Dan Broadberry, a producer at Brands at Work, was part of the C&IT A-List in 2019. He spoke to C&IT about his experience of being an A-Lister and his surprise at being nominated.
This year’s A-List is now open for entries here.
How did you feel when you became an A-Lister?
I was flattered to have been put forward at all! I was pretty surprised to get the email. Then a bit overwhelmed – when it was announced. LinkedIn went wild with congratulations and well-wishers.
Suddenly you become very popular – suppliers want to send you things and sell to you, and a few cheeky recruiters contacted the office too.
What did you work on that got you nominated?
As a producer, I’m used to putting the spotlight on other people. I wasn’t expecting attention to come my way. I suppose there are two events that I do remember being particularly hard work and may have got my efforts noticed more than usual.
I helped to create an event with an ambitious creative vision in the Bomb Factory in Dallas Texas - for more than 2,000 delegates – in about three weeks. That took some doing from several thousand miles away and only a few hours of the working day overlapping.
And the other occasion, a catastrophic freak storm ruined our ‘night under the stars’ gala awards evening for about 800 people. Our transparent roofed marquee was completely flooded.
From linen to lights, nothing was recoverable. I worked with the hotel, suppliers and of course my clients to find a new venue, reimagine and re-supply everything involved in creating the experience, and make it fit in the space available.
At 11am we had nothing; no equipment, no plan and no event; by 7pm guests were walking into an awards ceremony with the tables set, an ‘under the stars’ effect on the ceiling created with moving lights, a beautifully glitzy stage and a sound checked band. I slept well that night!
Dan on site at an event
What’s the most important thing that you have learned in your events career so far?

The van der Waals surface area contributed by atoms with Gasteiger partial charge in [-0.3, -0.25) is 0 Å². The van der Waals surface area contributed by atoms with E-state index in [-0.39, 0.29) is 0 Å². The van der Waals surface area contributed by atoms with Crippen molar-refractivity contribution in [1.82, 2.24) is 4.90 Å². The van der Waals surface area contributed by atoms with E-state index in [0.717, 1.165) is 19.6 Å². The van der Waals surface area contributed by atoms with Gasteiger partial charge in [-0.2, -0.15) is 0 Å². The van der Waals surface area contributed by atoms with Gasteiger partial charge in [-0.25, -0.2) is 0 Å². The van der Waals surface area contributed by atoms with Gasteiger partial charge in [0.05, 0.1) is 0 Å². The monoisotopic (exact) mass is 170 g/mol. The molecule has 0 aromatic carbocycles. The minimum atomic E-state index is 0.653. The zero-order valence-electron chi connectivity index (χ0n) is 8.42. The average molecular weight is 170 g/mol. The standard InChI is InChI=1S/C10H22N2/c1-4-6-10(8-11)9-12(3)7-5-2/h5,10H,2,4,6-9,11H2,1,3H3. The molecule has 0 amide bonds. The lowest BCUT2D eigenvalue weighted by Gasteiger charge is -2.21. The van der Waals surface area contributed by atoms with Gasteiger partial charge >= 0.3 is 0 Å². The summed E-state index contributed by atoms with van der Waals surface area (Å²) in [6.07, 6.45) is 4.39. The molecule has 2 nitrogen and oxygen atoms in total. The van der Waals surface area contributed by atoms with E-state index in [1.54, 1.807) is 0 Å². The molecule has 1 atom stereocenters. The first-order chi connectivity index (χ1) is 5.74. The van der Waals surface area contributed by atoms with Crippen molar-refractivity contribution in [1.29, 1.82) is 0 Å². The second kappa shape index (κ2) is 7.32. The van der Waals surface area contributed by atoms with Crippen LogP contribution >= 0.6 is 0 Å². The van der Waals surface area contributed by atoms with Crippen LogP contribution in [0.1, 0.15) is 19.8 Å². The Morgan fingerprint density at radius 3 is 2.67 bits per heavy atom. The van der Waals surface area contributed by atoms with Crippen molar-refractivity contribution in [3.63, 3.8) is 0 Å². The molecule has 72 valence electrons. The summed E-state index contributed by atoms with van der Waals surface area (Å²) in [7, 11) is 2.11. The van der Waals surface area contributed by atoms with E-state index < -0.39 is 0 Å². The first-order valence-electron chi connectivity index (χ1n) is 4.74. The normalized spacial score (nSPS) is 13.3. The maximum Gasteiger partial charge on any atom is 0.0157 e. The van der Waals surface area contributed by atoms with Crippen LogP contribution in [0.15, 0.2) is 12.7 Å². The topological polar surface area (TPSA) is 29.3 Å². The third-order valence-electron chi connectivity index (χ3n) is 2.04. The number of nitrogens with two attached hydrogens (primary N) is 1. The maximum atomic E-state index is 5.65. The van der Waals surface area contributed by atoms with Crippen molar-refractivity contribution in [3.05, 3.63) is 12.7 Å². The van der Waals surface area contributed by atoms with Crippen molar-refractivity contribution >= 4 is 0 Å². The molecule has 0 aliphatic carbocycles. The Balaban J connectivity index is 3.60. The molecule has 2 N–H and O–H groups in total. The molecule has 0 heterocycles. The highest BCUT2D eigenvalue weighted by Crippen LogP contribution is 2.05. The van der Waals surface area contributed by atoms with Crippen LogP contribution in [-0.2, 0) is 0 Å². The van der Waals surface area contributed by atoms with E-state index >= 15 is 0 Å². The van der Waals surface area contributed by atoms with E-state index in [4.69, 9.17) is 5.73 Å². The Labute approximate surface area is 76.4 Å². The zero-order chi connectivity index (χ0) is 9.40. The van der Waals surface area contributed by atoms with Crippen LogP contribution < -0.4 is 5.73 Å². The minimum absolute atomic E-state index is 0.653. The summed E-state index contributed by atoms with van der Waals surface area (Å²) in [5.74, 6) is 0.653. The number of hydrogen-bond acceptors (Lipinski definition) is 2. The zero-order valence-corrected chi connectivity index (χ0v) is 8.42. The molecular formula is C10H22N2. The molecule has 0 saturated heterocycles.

My advice is to expect change; the whole reason that many businesses exist is for change and businesses depend on change to grow. Without change everything would become stagnant so you need to be able to adapt. The goalposts keep changing, and that’s what makes this industry so creative and interesting.
We are a service industry and we have to be responsive to what our clients are going through. The pace of change is so rapid that it’s becoming increasingly hard to predict what’s coming, which makes it even harder to plan effectively.
It’s also our job to challenge, to not be ‘yes people’ but to question and explore what’s being briefed and why. We need to use our experience and knowledge to lead and support our clients, not to be led - to offer alternative perspectives they may not have considered and help them with their ‘unknown unknowns’.
Any advice for someone hoping to become an A-Lister?
Network as much as you can. When I first met the other A-Listers at the party, I didn’t network as much as I should have done. I was quite nervous about the attention. I think most of us are in the industry because we are ‘behind the scenes’ type of people.
If you are nervous, get there early because you don’t want to be the last person to arrive when everyone is already paired up or in groups. You then just need five seconds of real courage to walk up to someone and introduce yourself, maybe have a go-to question or conversation topic in mind.
Also, try to have an exit strategy so you aren’t stuck in one conversation all night. The people may be lovely, but you are there to network, so once you’ve had a bit of a chat and possibly exchanged contact details, do summon that courage again to say “Hey, shall we move on to network with some other people?”
The person you are with was probably thinking the same, so will thank you for it.
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